There’s plenty of places to buy a car in Biloxi. Test driving a car can be nerve wracking experience because you’re driving a vehicle that is new to you. You want to look at all the unfamiliar features that you can even though doing so may be a distraction. Cars can also have different sensitivities for the gas, brakes, steering, and other features, which may take the driver by surprise.
If you’ve been involved in a car accident while test driving a vehicle at a car dealership, it will help you to know how liability is handled in these situations. The first thing to know is that no matter what, you want to file a police report after any collision, but especially during a test drive. This proves that the incident happened, and the officer might write down who they find responsible in their report. This can help you if anyone takes you to court for the accident in a vehicle you were test driving.
Who Is Responsible for a Collision While on a Test Drive?
Before you buy a car, you want to test drive it so that you see it in action. Since test drives are an expected part of the buying process, dealerships have fleet insurance that covers all of the cars on their lot. When you test drive with a salesperson, you are covered under the dealership’s policy.
This insurance usually covers all accidents on test drives, regardless of who is at fault for an accident. If an accident occurs on the car dealership lot but it wasn’t from a test drive, their fleet insurance also covers damages to any vehicles.
If another driver was at fault for the accident, the dealership might even file a claim against them. They could recover damages from them for harming their inventory from negligence or any other offence.
However, if you were at fault for the accident, any injured parties could file a lawsuit against you even though you were covered under the dealership’s policy at the time. You would have to let your personal insurer know what happened. Typically, your regular car insurance policy also applies when you are test driving a vehicle, so you’d have to provide that information to the party making a claim.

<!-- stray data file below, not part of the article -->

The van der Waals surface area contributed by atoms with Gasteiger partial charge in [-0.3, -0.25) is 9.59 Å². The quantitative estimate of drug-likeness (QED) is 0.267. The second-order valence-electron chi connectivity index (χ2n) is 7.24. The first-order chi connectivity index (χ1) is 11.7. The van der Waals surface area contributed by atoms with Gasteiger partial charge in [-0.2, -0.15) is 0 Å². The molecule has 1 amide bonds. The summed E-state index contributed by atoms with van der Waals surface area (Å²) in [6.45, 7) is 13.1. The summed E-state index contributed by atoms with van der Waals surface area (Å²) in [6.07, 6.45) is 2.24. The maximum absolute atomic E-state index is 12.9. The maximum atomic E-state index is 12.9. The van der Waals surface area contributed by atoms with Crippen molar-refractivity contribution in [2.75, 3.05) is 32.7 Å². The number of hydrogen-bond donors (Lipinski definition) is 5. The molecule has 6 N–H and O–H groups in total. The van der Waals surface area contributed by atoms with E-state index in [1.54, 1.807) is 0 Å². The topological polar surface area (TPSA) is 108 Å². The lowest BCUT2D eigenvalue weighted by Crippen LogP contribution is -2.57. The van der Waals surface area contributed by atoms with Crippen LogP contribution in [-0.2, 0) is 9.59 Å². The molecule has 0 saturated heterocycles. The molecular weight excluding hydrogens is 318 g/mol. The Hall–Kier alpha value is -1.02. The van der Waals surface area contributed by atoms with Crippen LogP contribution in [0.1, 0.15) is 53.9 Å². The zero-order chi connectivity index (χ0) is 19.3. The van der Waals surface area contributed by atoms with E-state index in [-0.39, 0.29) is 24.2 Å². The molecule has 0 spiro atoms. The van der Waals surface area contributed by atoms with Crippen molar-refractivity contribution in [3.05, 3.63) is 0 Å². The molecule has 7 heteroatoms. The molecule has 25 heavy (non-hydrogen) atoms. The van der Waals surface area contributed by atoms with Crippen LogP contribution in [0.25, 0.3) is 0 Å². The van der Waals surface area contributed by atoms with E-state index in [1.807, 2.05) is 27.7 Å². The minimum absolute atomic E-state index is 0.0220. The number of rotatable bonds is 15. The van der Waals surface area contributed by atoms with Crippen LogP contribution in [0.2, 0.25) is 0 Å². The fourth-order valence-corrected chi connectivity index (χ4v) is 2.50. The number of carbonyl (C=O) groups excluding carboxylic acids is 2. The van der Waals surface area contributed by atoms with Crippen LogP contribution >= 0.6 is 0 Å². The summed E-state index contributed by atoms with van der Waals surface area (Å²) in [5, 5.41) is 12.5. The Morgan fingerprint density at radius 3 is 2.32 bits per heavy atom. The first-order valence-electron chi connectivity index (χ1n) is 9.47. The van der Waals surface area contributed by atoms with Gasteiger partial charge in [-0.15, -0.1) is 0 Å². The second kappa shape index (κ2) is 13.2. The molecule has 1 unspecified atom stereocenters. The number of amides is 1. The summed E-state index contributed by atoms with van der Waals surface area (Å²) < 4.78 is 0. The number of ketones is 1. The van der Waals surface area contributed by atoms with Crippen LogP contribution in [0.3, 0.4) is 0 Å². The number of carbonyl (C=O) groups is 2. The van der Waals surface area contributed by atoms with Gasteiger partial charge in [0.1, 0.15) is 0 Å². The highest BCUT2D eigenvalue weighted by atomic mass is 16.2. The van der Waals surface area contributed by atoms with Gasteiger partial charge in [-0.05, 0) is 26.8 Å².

If you are injured in the test drive crash, then both the dealership’s and the negligent party’s insurance could cover the damages. If the car you were driving was faulty in any way, the dealership can be more responsible because they allowed you to drive an unreliable car.
When You’re Liable
Dealerships will sometimes have a test driver sign a waiver before going for a spin. This waives the dealership’s coverage in the event of an accident, but most dealerships have stopped having customers sign these papers. They found that they resulted in fewer test drives because buyers felt they were too risky, which then reduced the amount of sales.
It’s rare, but sometimes you test drive your new vehicle after you buy it. If you have the title or have bought the car, then it’s no longer the dealership’s vehicle, and so the dealership’s insurance no longer covers the test drive. Before you purchase a car, you should inform your insurance company so that you are covered for that car when you drive off the lot. Otherwise, you would be an uninsured driver in a car crash.
What About the Car?
In the case of test-driving cars, the saying that “if you break it, you buy it” does not apply. It’s important to know that you are not liable to buy a car from a dealer if you were in a collision during the test drive. Whether you were responsible for the accident or not, they cannot force you to buy the car. But if the damage was minor and you’re still interested in it, you might be able to negotiate the price down considerably after it’s fixed.
Car accidents can affect your everyday life. When there’s an injury involved, you have physical pain and possibly emotional and financial pain as well. Corban Gunn can help you get back on your feet. Contact us today for a free consultation so that you can start focusing on healing while we focus on the legal side of things.
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